Modulation of cardiac sodium channel gating by lysophosphatidylcholine

N. A. Burnashev, A. I. Undrovinas, I. A. Fleidervish, J. C. Makielski, L. V. Rosenshtraukh

Research output: Contribution to journalArticlepeer-review

51 Scopus citations

Abstract

The effects of lysophosphatidylcholine (LPC) on Na channels have been investigated in inside-out patches of adult rat ventricular cells using the patch-clamp technique. Applying LPC (9-25 μm) to the inner side of the membrane reduced peak Na current (INa) and prolonged the time course of INa inactivation. Both effects increased with duration of LPC exposure. Analysis of single-channel behavior revealed that after 15-20 min of exposure to LPC, Na channels displayed 2 types of gating behavior. One type consisted of normal kinetics and the other consisted of long-lasting burst (LB) of Na channel openings (up to the 300 ms bursts of the test pulse). This modification in gating resulted in the initial appearance of a slowly decaying and later a noninactivating component of INa in the ensemble average current. The slope conductance and reversal potential of these modified channels remained unchanged from control. Overall open time distribution for long bursting kinetics channels was biexponential, indicating existence of two long-lasting bursting modes, one with fast kinetics (LB-f, mean open time 1.2 ms) and one with slow kinetics (LB-s, mean open time 13.7 ms). These data indicate that exposure to LPC results in the slow interconversion of Na channels between several modes of activity, including those in which inactivation occurs slowly or not at all.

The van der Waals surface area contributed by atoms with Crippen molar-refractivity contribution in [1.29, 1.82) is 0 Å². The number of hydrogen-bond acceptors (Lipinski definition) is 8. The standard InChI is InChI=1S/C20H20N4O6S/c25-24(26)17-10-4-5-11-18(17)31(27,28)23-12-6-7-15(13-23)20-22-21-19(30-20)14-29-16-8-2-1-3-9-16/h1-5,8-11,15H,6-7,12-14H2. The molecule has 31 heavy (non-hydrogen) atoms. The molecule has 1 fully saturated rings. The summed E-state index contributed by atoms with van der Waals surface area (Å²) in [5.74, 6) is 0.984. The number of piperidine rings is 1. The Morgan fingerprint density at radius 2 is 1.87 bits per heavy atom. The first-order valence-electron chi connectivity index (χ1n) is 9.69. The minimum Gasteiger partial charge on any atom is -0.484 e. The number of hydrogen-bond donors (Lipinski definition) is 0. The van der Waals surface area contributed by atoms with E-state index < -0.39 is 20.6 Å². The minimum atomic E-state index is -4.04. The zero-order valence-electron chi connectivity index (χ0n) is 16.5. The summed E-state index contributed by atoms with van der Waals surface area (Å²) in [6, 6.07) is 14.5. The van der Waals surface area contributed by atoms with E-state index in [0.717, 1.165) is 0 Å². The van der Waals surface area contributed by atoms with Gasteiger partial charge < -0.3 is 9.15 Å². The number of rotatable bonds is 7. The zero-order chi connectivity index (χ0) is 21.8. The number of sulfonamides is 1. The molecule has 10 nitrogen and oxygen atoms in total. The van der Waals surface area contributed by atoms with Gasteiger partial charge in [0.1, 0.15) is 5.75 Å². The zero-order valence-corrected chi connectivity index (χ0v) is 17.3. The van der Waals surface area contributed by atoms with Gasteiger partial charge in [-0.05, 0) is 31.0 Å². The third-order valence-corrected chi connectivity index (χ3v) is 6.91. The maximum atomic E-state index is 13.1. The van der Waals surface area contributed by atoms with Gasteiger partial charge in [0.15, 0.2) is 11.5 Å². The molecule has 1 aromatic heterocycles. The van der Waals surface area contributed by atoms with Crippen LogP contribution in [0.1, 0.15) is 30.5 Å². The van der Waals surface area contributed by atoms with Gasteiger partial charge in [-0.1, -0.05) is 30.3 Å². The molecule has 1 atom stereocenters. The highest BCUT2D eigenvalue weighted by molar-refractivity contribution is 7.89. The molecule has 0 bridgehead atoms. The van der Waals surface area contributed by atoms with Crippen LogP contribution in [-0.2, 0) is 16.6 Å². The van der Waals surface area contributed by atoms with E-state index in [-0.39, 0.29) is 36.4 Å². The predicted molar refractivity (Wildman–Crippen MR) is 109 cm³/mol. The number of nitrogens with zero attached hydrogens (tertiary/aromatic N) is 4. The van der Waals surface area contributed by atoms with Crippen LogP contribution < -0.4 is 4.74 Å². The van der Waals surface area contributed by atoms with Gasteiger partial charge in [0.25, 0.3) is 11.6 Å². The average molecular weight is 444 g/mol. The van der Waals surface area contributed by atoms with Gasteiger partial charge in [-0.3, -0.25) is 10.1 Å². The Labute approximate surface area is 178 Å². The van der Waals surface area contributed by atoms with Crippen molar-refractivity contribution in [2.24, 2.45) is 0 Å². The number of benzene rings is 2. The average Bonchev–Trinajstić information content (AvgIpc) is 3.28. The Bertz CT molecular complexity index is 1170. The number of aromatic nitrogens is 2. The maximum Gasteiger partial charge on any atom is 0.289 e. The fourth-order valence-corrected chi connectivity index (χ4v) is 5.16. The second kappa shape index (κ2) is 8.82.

Original languageEnglish
Pages (from-to)23-30
Number of pages8
JournalJournal of Molecular and Cellular Cardiology
Volume23
Issue numberSUPPL. 1
DOIs
StatePublished - 1 Jan 1991
Externally publishedYes

Keywords

  • Heart cells
  • Lysophosphatidylcholine
  • Sodium channels

ASJC Scopus subject areas

  • Molecular Biology
  • Cardiology and Cardiovascular Medicine

Fingerprint

Dive into the research topics of 'Modulation of cardiac sodium channel gating by lysophosphatidylcholine'. Together they form a unique fingerprint.

Cite this